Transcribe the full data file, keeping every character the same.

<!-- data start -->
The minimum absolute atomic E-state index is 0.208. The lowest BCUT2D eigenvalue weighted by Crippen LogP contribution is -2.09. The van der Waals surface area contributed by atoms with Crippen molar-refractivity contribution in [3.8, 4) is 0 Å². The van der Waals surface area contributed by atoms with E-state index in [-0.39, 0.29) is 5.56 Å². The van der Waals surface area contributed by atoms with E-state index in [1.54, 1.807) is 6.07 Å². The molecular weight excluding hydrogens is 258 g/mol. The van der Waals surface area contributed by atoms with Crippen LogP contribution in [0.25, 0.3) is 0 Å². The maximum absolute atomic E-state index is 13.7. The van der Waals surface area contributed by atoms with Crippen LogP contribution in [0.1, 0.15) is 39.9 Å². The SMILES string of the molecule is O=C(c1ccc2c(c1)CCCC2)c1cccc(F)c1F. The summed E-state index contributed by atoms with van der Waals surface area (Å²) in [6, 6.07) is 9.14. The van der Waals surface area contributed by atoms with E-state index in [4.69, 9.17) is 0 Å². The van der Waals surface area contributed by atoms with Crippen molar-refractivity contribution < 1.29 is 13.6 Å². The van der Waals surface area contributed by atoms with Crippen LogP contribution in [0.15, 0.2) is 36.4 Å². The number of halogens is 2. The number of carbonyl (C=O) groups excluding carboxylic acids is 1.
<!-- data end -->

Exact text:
The minimum absolute atomic E-state index is 0.208. The lowest BCUT2D eigenvalue weighted by Crippen LogP contribution is -2.09. The van der Waals surface area contributed by atoms with Crippen molar-refractivity contribution in [3.8, 4) is 0 Å². The van der Waals surface area contributed by atoms with E-state index in [-0.39, 0.29) is 5.56 Å². The van der Waals surface area contributed by atoms with E-state index in [1.54, 1.807) is 6.07 Å². The molecular weight excluding hydrogens is 258 g/mol. The van der Waals surface area contributed by atoms with Crippen LogP contribution in [0.25, 0.3) is 0 Å². The maximum absolute atomic E-state index is 13.7. The van der Waals surface area contributed by atoms with Crippen LogP contribution in [0.1, 0.15) is 39.9 Å². The SMILES string of the molecule is O=C(c1ccc2c(c1)CCCC2)c1cccc(F)c1F. The summed E-state index contributed by atoms with van der Waals surface area (Å²) in [6, 6.07) is 9.14. The van der Waals surface area contributed by atoms with E-state index in [4.69, 9.17) is 0 Å². The van der Waals surface area contributed by atoms with Crippen molar-refractivity contribution < 1.29 is 13.6 Å². The van der Waals surface area contributed by atoms with Crippen LogP contribution in [0.15, 0.2) is 36.4 Å². The number of halogens is 2. The number of carbonyl (C=O) groups excluding carboxylic acids is 1.